(Read Part 1 of Our Love Story here.)
Facing college, I remember having a minor crisis over which path to take. It wasn’t that I didn’t know what I wanted, but more of me wanting so many things. I was choosing among 3 M’s: Medicine (I was accepted at the Biology program I applied for), Music (the same university arguably had the best music program in the country), and Madre (what you’d call a nun in Filipino). As a music minister in my community, I knew I wasn’t totally turning my back on music. As for the option of exploring the religious life, it was something I was definitely open to, but not irrefutably called to…at least, not yet. Besides, I still had 5 years left of my offering; I had to wait and trust that God would call me to my true vocation at the appointed time.
So Medicine it was.
I was in the first year of Med school when I turned 23. While some of those who had shown interest previously vowed that they would wait till my offering ended, no one was knocking at my door on my 23rd birthday (not that I was waiting, or wanting, any one of them to). So life went on, and med school went on (and on, and on). I still declined most invitations to go out on dates, mostly because I just wasn’t interested in those who asked (but I was beginning to wonder if it was because I had so gotten used to saying “No”). I tried to be more open, even agreeing to go out on a blind date a friend had set-up (no, this one did not go well). There was this guy, and that guy, but none of them ever made me feel “This is it, I’ve found what I’m looking for.“
But what was I looking for?
At age 25, I was blessed to have been offered by a friend’s mom who was a leader in another Catholic Community to guide me through my vocation discernment. Being a leader in that community’s family ministries, she has had a lot of experience in guiding young women in their State of Life (or SOL) discernment. She would give me a set of verses to reflect on each day, then we would meet once a week to discuss the things the Lord had been revealing to me in prayer.
I think it was during the 3rd or 4th week that she gave me the set of readings pertaining to staying single for the Lord’s service. This was when I was glad I had gone through my offering as it had given me a foretaste of what single blessedness probably would have been like. Reading St. Paul’s exhortation to choose a life similar to his made so much sense in the light of being a disciple of Christ:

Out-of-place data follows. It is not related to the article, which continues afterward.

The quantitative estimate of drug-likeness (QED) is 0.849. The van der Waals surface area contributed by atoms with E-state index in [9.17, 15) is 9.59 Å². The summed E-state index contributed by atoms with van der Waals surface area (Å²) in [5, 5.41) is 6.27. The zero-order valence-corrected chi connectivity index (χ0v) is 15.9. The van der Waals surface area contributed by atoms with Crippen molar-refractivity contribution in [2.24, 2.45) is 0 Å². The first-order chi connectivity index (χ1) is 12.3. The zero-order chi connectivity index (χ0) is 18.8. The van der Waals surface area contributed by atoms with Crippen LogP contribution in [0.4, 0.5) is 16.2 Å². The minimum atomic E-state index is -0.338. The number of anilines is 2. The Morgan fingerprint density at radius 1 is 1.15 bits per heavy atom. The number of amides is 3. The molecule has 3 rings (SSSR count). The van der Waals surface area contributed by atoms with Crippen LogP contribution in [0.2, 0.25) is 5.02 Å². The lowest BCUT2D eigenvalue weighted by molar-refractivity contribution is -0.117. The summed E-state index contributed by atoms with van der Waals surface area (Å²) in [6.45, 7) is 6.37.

I should like you to have your minds free from all worry. The unmarried man gives his mind to the Lord’s affairs and to how he can please the Lord; but the man who is married gives his mind to the affairs of this world and to how he can please his wife, and he is divided in mind. So, too, the unmarried woman, and the virgin, gives her mind to the Lord’s affairs and to being holy in body and spirit; but the married woman gives her mind to the affairs of this world and to how she can please her husband. — 1 Corinthians 7:32-34
I was ready and eager to choose this life, wanting nothing more than to follow Christ, spread the message of His Gospel and win souls for Him. I could almost see myself being a physician-missionary, sent to the remotest parts of the world, being an instrument of healing, both physical and spiritual. But I knew how to wait upon the Lord, and the following week she was to give me the set of readings on the vocation of marriage.
Incidentally (and I know it was not by accident), our ethics course in med school required me to research on the Church’s teachings on certain issues related to family life, such as abortion, contraception, etc. (I went to a Catholic University). So along with the readings I was assigned to reflect upon in prayer, I was also reading Church teachings on Marriage (from the Catechism), encyclicals (such as Pope Pius XI’s Casti Connubii), and other articles that opened my eyes to the beauty and mission God intended for this Sacrament. What had the greatest impact on me was the statement that the primary end of marriage is the procreation and the education of children.
The fruitfulness of conjugal love extends to the fruits of the moral, spiritual, and supernatural life that parents hand on to their children by education. Parents are the principal and first educators of their children. In this sense the fundamental task of marriage and family is to be at the service of life. –CCC#1653
I wanted nothing more than to win souls for Christ, and here I was reading about being responsible for a soul’s journey to Christ from his very first moment here on earth! To take on the role as God’s herald for one’s family, to teach a child (children!) about God’s love, His mercy, His greatness; to show the child, by example, what it is like to live a life of loving service and total surrender, hoping that he might want that for himself as he grows up. To proclaim God’s Word not in the remotest parts of the world as a missionary-doctor, but in the home, in the everyday.
God’s plan for marriage and family so moved me, that I found myself saying, “How beautiful this is, Lord! I want to follow You in this manner, through this way of life!”
And much like the way He spoke to me during that mass at the Edsa Shrine, I felt Him whisper in my heart, “Yes, this is what I want for you, too.”
Almost exactly a year later, I entered into my first ever committed relationship (at the good ol’ marrying age of 26) with a guy from a blind date that did go well. A year after I said yes to be his girlfriend, I said yes to be his wife. And the year that followed that, I was.
And our love story continues as I, with my family, try even harder, everyday, to love Him with all our heart, all our soul, all our strength.